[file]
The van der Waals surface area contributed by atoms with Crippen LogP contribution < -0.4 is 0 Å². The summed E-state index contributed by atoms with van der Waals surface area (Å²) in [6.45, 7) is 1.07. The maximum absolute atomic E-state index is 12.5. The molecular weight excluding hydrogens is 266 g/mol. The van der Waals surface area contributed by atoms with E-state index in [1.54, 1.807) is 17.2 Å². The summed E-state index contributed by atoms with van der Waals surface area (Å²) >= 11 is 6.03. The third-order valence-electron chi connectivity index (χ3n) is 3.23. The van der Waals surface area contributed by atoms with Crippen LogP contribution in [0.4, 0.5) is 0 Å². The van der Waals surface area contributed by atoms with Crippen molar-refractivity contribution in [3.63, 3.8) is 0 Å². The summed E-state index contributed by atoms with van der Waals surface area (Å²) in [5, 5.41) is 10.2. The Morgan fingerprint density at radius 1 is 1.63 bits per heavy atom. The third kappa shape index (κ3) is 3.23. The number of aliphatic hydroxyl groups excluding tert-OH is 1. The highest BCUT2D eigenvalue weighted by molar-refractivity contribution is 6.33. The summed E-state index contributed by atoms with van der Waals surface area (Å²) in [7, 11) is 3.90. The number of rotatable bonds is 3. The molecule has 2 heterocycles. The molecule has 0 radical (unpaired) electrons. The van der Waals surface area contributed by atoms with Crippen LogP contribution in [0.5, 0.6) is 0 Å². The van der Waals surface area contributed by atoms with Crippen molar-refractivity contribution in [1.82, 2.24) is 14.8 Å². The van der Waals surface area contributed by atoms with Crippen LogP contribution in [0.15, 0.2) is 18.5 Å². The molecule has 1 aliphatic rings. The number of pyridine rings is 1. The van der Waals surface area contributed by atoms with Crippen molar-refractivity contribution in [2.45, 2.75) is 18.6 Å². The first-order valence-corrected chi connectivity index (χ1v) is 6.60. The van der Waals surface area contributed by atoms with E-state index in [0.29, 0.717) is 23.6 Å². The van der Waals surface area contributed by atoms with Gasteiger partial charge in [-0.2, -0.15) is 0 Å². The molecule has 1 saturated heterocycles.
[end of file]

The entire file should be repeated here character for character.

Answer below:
The van der Waals surface area contributed by atoms with Crippen LogP contribution < -0.4 is 0 Å². The summed E-state index contributed by atoms with van der Waals surface area (Å²) in [6.45, 7) is 1.07. The maximum absolute atomic E-state index is 12.5. The molecular weight excluding hydrogens is 266 g/mol. The van der Waals surface area contributed by atoms with E-state index in [1.54, 1.807) is 17.2 Å². The summed E-state index contributed by atoms with van der Waals surface area (Å²) >= 11 is 6.03. The third-order valence-electron chi connectivity index (χ3n) is 3.23. The van der Waals surface area contributed by atoms with Crippen LogP contribution in [0.4, 0.5) is 0 Å². The van der Waals surface area contributed by atoms with Crippen molar-refractivity contribution in [3.63, 3.8) is 0 Å². The summed E-state index contributed by atoms with van der Waals surface area (Å²) in [5, 5.41) is 10.2. The Morgan fingerprint density at radius 1 is 1.63 bits per heavy atom. The third kappa shape index (κ3) is 3.23. The number of aliphatic hydroxyl groups excluding tert-OH is 1. The highest BCUT2D eigenvalue weighted by molar-refractivity contribution is 6.33. The summed E-state index contributed by atoms with van der Waals surface area (Å²) in [7, 11) is 3.90. The number of rotatable bonds is 3. The molecule has 2 heterocycles. The molecule has 0 radical (unpaired) electrons. The van der Waals surface area contributed by atoms with Crippen LogP contribution in [0.5, 0.6) is 0 Å². The van der Waals surface area contributed by atoms with Crippen molar-refractivity contribution in [1.82, 2.24) is 14.8 Å². The van der Waals surface area contributed by atoms with Crippen LogP contribution in [0.15, 0.2) is 18.5 Å². The molecule has 1 aliphatic rings. The number of pyridine rings is 1. The van der Waals surface area contributed by atoms with Crippen molar-refractivity contribution in [2.45, 2.75) is 18.6 Å². The first-order valence-corrected chi connectivity index (χ1v) is 6.60. The van der Waals surface area contributed by atoms with E-state index in [0.29, 0.717) is 23.6 Å². The van der Waals surface area contributed by atoms with Gasteiger partial charge in [-0.2, -0.15) is 0 Å². The molecule has 1 saturated heterocycles.